But, when he begins to hear unseemly rumors about Diana and her marriage, when old friends beg him not to seek revenge against her, he is determined to find out the truth..
What he discovers is truly horrible and what is worse, Diana is still fighting off villains, and could even lose custody of her son....

This is a powerful story that shows the true strength of character a woman can have in the face of adversity. While so many historical romance novels today bend over backwards to make the heroine a strong, independent woman, in order to please the modern reader, it becomes so contrived, it loses something in the translation.
Here we have a strong woman who finds herself in a nightmare house of horrors, abused in every way imaginable, but finding the strength to soldier on and do whatever it took to keep her son safe. This is a person who feels deeply, who loves with all her heart, and has made incredible sacrifices for her family, all while being shamed in the court of public opinion and losing Alastair, the great love of her life. If this wasn't a high enough price to pay, Diana is quite damaged emotionally and struggles to reconnect to her son. This period of time gave women no rights, they were considered property, so Diana fought back in the only she knew how.

Alastair also suffered in those eight years, shunning any emotions in his relationships with women, and facing the harshest of military battles hoping to somehow keep his mind off Diana. In all these years, despite what he believed about her, his heart never stopped loving her. So, in spite of his reservations, and their painful parting of ways, Alastair rises to the occasion to rescue the woman he has always loved, and always will.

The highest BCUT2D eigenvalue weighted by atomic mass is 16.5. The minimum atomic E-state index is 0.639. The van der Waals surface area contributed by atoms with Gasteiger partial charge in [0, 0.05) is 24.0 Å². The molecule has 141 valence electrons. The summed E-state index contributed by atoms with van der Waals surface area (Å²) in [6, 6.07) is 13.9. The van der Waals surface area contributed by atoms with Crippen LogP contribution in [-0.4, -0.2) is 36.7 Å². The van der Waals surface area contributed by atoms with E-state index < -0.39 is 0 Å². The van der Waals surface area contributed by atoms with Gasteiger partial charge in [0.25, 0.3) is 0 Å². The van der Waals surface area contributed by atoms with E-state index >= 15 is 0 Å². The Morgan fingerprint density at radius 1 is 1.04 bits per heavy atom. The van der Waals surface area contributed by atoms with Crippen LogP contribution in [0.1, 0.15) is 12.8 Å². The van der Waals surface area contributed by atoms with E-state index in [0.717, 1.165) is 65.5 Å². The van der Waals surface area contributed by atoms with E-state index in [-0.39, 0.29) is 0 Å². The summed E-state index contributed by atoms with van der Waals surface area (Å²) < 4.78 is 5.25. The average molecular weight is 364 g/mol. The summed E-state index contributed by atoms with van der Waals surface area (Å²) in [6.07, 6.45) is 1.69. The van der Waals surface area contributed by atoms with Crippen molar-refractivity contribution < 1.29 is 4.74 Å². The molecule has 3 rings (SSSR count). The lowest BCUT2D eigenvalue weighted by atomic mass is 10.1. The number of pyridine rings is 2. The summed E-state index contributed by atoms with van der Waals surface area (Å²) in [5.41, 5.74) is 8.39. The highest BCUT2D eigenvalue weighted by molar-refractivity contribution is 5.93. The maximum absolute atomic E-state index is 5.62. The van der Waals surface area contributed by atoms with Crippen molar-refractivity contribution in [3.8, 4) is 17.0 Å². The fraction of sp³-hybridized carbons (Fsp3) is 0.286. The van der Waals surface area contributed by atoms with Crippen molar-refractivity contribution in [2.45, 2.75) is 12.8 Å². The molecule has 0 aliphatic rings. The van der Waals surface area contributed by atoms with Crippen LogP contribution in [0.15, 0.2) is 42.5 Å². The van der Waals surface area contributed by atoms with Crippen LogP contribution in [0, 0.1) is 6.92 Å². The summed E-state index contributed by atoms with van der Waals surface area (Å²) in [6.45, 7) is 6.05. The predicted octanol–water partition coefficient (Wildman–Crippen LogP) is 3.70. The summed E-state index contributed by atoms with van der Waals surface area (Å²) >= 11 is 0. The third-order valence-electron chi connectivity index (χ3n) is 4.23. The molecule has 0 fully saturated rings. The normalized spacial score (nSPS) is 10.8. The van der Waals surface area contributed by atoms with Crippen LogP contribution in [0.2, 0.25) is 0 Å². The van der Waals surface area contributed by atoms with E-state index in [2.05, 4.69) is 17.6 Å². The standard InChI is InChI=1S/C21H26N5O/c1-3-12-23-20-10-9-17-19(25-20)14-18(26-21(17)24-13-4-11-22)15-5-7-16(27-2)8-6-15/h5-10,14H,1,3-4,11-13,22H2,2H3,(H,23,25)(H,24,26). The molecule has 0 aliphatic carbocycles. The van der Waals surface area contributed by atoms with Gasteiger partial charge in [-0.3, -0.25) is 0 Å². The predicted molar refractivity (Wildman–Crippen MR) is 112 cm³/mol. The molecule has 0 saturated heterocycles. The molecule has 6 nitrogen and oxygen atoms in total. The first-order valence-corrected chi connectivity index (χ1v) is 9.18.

Diana's situation was so frustrating, since she was pretty much at the mercy of men and had little recourse. She could fight back, but the odds were not in her favor. This adds a level of intense suspense that was nearly unbearable.

But, as powerful as her enemies were, they were not match for the power of love. Alastair may have been a rogue, but I think those days are behind him now, as he is transformed by love into Diana's hero... and mine.
What a great story, and so refreshing because it is a departure from the light weight stories featured in so many regency period romances. I loved that the author stayed true to the period in the use of language and customs, which is another thing newer regencies have all but tossed away. I am really impressed with this book! I highly recommend it!

About the author:

 Julia Justiss grew up breathing the scent of sea air near the colonial town of Annapolis, Maryland, a fact responsible for two of her life-long passions: sailors and history! By age twelve she was a junior tour guide for Historic Annapolis, conducting visitors on walking tours through the city that was a hotbed of revolutionary fervor. (Annapolis hosted its own tea party, dispensing with the cargo aboard the "Peggy Stewart," and was briefly capital of the United States.) She also took tourists through Annapolis's other big attraction, the United States Naval Academy. After so many years of observing future naval officers at P-rade and chapel, it seemed almost inevitable that she eventually married one.